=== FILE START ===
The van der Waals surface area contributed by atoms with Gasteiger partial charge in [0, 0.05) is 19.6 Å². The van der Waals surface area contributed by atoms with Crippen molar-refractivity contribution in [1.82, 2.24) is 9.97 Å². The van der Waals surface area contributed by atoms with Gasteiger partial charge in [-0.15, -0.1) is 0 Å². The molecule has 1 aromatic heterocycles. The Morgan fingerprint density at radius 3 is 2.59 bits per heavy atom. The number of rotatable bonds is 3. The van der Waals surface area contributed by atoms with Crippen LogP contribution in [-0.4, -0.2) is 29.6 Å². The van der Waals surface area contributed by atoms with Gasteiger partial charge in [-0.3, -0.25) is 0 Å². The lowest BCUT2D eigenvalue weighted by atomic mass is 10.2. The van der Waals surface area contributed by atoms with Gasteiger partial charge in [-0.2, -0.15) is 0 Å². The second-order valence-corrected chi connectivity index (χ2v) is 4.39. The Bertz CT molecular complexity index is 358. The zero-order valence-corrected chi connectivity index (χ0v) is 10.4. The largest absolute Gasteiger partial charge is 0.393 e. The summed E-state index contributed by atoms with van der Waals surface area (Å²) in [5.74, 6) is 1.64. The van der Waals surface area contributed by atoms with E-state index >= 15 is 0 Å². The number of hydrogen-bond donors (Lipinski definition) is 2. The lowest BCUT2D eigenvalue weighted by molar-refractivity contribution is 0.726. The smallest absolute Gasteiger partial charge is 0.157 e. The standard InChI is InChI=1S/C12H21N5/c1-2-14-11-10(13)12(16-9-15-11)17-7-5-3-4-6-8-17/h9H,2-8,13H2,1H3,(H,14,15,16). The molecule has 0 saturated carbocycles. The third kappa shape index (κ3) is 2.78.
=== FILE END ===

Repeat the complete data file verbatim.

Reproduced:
The van der Waals surface area contributed by atoms with Gasteiger partial charge in [0, 0.05) is 19.6 Å². The van der Waals surface area contributed by atoms with Crippen molar-refractivity contribution in [1.82, 2.24) is 9.97 Å². The van der Waals surface area contributed by atoms with Gasteiger partial charge in [-0.15, -0.1) is 0 Å². The molecule has 1 aromatic heterocycles. The Morgan fingerprint density at radius 3 is 2.59 bits per heavy atom. The number of rotatable bonds is 3. The van der Waals surface area contributed by atoms with Crippen LogP contribution in [-0.4, -0.2) is 29.6 Å². The van der Waals surface area contributed by atoms with Gasteiger partial charge in [-0.3, -0.25) is 0 Å². The lowest BCUT2D eigenvalue weighted by atomic mass is 10.2. The van der Waals surface area contributed by atoms with Gasteiger partial charge in [-0.2, -0.15) is 0 Å². The second-order valence-corrected chi connectivity index (χ2v) is 4.39. The Bertz CT molecular complexity index is 358. The zero-order valence-corrected chi connectivity index (χ0v) is 10.4. The largest absolute Gasteiger partial charge is 0.393 e. The summed E-state index contributed by atoms with van der Waals surface area (Å²) in [5.74, 6) is 1.64. The van der Waals surface area contributed by atoms with E-state index >= 15 is 0 Å². The number of hydrogen-bond donors (Lipinski definition) is 2. The lowest BCUT2D eigenvalue weighted by molar-refractivity contribution is 0.726. The smallest absolute Gasteiger partial charge is 0.157 e. The standard InChI is InChI=1S/C12H21N5/c1-2-14-11-10(13)12(16-9-15-11)17-7-5-3-4-6-8-17/h9H,2-8,13H2,1H3,(H,14,15,16). The molecule has 0 saturated carbocycles. The third kappa shape index (κ3) is 2.78.